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Archive from February 2015

The fundamentals of wine tasting


There you are, comfortably seated amongst friends, at your in-laws dining table, in a restaurant with some colleagues, or opposite your loved one in a warm and cosy atmosphere. You've ordered a nice bottle of red wine from the wine list. Perhaps even an organic wine from Château Beau Rivage, Domaine la Cabotte, Château de la Bonnelière or the Allegria winery that you know well and are particularly fond of. The wine waiter arrives and asks THE embarrassing question. "Who would like to taste the wine"? Those in your company refer the waiter to you, and you're overcome with panic. How to taste the wine correctly and what to say?

Wine experience in France

Not to worry! Here are a few pointers to help you cover the basics, and to help you enjoy the wonderful moment when your senses are stimulated and enchanted by the "robe" of the wine, its fruity "nose", and its lingering length on the "palate". These are the three senses that called upon the most when tasting wines, and the trick is to find the words to describe what you perceive. Let's start with the sight, one of the first senses to be aroused when some wine is served in your glass.

Start by analysing its robe, which is a combination of its colour, intensity and viscosity. Is it ruby or brick red? Is the colour intense? Or even shiny? A wine's colour can tell you a lot about its evolution. A "young" red wine will tend to be more purple in colour, compared to an older wine which has started to turn an orangey-red. When inspecting the colour, it's best to do so against a white background such as a napkin or piece of paper. A coloured background can hide the true colour of the wine.

Original wine gift in France

It's also useful to look for other visual references such as how clear the wine is from impurities, which can be a measure of quality, and its viscosity. How much a wine clings to the edge of the glass when you tilt it and watch the wine flow back gives an indication of the level of alcohol present. The more the wine forms legs or tears around the glass and flows slowly, the higher the alcoholic degree.

Let's move on to the smelly side of things. This analysis is done in two stages. The first is called the "first nose". There's no need to swill the wine around your glass yet, as a simple sniff above the glass will enable you to judge if a wine has a fault or not, and to give you a first idea of the primary aromas to be found in the wine.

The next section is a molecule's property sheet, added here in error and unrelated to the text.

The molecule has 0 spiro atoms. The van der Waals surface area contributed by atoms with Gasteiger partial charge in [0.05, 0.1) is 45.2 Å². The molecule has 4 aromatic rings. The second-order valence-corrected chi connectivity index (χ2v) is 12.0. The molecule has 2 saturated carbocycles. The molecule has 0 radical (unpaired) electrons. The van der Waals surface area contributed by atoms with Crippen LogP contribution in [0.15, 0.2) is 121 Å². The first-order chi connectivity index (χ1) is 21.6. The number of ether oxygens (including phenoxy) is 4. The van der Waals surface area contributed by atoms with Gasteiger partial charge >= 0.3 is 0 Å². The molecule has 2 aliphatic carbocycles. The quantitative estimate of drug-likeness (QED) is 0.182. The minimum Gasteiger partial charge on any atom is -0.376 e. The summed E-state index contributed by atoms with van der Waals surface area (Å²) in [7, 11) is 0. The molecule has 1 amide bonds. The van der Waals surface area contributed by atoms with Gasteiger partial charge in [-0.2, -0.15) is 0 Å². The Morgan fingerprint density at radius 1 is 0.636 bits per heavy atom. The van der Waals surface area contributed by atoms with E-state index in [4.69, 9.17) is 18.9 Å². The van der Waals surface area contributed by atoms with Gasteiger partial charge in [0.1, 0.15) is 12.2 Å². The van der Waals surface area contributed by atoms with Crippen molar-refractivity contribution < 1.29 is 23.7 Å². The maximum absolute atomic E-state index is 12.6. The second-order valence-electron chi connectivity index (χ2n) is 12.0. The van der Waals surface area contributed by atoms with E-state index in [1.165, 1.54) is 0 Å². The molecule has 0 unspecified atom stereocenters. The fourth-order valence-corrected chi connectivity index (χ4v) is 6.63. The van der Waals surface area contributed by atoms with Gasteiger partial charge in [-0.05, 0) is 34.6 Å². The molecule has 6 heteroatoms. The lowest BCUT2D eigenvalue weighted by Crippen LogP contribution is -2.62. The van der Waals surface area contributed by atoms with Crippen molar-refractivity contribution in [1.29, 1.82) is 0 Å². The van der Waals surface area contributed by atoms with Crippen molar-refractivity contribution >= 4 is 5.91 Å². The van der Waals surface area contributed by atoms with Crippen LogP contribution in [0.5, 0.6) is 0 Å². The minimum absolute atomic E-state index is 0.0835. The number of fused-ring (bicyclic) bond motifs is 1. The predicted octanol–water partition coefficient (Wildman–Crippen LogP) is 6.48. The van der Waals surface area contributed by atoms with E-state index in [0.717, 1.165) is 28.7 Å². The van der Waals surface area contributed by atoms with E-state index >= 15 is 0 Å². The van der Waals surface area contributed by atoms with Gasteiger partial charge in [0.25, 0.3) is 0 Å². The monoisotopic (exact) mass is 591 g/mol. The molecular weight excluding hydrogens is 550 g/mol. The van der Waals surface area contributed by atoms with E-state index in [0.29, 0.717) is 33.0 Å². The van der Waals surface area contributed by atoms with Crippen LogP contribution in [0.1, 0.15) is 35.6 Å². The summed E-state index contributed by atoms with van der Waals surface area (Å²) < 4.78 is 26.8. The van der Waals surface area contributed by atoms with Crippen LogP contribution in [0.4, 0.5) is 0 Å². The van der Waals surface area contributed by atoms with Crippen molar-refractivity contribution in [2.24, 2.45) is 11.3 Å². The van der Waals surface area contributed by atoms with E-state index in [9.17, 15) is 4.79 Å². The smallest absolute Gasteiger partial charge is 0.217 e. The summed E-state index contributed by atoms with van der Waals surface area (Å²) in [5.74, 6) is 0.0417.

The "second nose" calls first upon your skills to gently swill the wine around your glass in a circular motion to allow a little oxygen to mix with the wine and to release a more complex bouquet of fruity, floral, spicy or other aromas depending on the wine that you are tasting. Here the difficulty is not so much being able to smell the different aromas, but in correctly identifying them. You need to call on your memory, and it's often a frustrating experience because you know that you have already smelt the aroma somewhere, but you just can't put a name on it. Only training can help!

Wine gift pack in France

By now your mouth has started to salivate and your taste buds are fully alerted. The most important moment of your tasting has arrived, to taste the wine on your "palate". No need to take a big swig, a small amount is sufficient to open up a plethora of sensations. You will first notice the "attack" of the wine, which is what you experience immediately when you take the first sip. Then you will start to notice nuances and aromas, and to note whether you can detect any notes of salinity, sweetness, acidity or bitterness. You'll also get a feel for how tannic the wine is. And we also talk about the length of a wine, which is how long the tasting sensations stay in your mouth after swallowing or spitting out the wine. If you are tasting multiple wines, it is best to spit, and some tasters even think that by spitting out the wine, you can give a finer analysis to the tasting.

So a few of the basics to think about when tasting wine. You might at first think it's a little too much to take in for a simple dinner, but don't forget that the most important thing of all to guide you is whether you like the wine or not, and then it's just a matter or practice to better understand the whys and why nots!